With all the above synthesis of the critical analysis of interface and supply chain management, it is quite rational to also revisit the contribution of research as posited above in the first chapter. The current research effort aimed to review, synthesize, and analyze extant empirical literature to offer an effective framework or approach within interface management, procurement logistics, production and distribution logistics, the contribution was expected to inform the wider research community of any connections that can be made across the studies to be reviewed here. While making such connections, it was desired that the effort would point to certain directions that can help prospective students, practitioners, and researcher within the management discipline and other relevant disciplines to gain a more effective understanding of this area as a whole. It was also anticipated that the research would open new avenues of research within this area of inquiry.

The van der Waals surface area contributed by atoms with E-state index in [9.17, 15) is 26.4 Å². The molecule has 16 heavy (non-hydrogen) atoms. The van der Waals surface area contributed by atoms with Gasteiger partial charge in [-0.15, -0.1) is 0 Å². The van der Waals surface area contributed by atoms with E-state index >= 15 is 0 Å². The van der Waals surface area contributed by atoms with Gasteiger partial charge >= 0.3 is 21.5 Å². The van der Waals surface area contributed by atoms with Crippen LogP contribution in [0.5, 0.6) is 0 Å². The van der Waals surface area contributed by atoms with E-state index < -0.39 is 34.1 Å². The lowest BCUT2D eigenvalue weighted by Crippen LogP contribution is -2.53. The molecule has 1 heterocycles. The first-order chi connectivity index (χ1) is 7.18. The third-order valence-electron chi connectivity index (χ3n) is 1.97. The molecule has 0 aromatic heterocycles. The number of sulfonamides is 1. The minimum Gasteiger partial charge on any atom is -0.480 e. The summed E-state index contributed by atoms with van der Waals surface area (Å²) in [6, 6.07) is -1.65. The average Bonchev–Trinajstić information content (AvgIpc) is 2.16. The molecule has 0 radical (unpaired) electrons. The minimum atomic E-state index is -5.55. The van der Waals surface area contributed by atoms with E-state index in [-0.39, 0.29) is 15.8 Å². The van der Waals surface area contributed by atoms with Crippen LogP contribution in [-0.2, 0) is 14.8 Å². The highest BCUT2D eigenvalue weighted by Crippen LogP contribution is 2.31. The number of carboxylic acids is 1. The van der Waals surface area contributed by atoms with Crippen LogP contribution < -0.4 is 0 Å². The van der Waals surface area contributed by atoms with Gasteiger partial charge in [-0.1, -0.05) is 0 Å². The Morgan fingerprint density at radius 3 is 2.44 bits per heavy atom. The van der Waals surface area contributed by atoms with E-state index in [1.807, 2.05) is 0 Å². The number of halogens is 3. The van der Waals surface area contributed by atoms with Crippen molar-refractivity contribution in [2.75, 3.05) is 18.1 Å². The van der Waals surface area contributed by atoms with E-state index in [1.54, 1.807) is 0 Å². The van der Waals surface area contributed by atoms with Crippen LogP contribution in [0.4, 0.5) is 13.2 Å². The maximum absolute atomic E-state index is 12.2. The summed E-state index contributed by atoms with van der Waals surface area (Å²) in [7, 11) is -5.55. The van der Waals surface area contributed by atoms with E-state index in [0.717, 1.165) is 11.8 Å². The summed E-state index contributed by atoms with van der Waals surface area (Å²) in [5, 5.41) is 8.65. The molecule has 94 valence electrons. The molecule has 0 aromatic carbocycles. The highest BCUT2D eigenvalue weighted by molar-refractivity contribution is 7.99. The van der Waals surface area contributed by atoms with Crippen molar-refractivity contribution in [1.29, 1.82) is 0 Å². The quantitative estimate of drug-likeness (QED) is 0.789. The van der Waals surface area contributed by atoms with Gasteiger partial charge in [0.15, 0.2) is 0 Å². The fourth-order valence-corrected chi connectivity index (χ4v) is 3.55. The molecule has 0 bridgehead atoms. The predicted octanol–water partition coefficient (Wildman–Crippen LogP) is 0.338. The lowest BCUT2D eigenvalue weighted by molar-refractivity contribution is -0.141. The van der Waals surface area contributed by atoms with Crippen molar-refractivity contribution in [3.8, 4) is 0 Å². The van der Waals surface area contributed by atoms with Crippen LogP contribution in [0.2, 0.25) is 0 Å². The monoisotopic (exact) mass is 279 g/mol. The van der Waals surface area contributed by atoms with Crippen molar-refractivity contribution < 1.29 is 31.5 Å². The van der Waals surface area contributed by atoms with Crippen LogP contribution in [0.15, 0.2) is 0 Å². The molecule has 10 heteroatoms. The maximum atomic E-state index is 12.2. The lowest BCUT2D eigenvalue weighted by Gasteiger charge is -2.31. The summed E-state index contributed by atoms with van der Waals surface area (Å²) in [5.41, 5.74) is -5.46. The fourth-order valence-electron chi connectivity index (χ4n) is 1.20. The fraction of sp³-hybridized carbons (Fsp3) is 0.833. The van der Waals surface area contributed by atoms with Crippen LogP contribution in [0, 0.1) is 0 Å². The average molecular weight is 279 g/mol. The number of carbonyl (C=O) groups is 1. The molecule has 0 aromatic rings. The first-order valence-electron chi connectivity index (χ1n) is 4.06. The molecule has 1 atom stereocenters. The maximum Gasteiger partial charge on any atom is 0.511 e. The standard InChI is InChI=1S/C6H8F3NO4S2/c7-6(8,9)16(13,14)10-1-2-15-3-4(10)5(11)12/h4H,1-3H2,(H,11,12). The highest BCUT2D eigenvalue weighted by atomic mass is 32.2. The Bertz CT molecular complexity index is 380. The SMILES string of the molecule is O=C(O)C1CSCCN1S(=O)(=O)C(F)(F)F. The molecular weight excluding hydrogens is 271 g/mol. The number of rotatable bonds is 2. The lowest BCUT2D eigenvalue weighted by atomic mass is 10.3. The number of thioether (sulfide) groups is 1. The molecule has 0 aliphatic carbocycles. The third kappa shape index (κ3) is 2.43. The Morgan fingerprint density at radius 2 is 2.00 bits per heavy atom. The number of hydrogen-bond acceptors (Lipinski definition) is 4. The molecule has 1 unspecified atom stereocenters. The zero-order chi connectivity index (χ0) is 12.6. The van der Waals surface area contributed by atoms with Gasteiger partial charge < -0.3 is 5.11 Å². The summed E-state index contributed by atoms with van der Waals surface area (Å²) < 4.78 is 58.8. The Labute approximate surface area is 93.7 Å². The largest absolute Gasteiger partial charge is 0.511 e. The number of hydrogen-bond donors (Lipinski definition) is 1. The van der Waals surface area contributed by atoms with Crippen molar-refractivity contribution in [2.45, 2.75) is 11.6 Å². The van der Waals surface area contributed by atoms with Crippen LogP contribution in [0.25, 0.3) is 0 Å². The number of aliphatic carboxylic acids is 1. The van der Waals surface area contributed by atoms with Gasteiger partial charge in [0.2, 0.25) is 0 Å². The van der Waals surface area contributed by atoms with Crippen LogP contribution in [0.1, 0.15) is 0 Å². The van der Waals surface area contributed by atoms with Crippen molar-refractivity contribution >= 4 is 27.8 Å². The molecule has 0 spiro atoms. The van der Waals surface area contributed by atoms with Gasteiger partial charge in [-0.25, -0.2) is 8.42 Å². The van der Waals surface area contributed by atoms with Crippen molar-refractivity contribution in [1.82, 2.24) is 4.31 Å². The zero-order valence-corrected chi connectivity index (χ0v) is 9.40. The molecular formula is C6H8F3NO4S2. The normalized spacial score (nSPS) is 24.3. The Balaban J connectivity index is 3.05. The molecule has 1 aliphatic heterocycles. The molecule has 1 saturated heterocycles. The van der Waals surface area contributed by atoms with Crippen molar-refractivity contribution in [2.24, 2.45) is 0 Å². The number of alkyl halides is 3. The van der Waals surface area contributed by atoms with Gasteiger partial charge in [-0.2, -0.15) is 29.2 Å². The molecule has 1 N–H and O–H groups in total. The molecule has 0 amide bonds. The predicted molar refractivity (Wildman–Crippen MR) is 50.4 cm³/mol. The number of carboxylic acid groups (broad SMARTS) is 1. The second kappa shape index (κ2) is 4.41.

At this point, it’s appropriate to state that the extensive review, examination, and critical analysis of interface management has lend insights into the whole area with which the current writer feels safe to propose a fresh model of successful interface management: Targeted Interface and Integrated Supply Chain Management Model. This model also answers the research question postulated in the first chapter, i.e. Given the available body of extant literature on interface management, within procurement logistics, production and distribution logistics, how can the internal customer-supplier relationship be more comprehensively interpreted and understood for an effective business approach?

The figure below illustrates the model: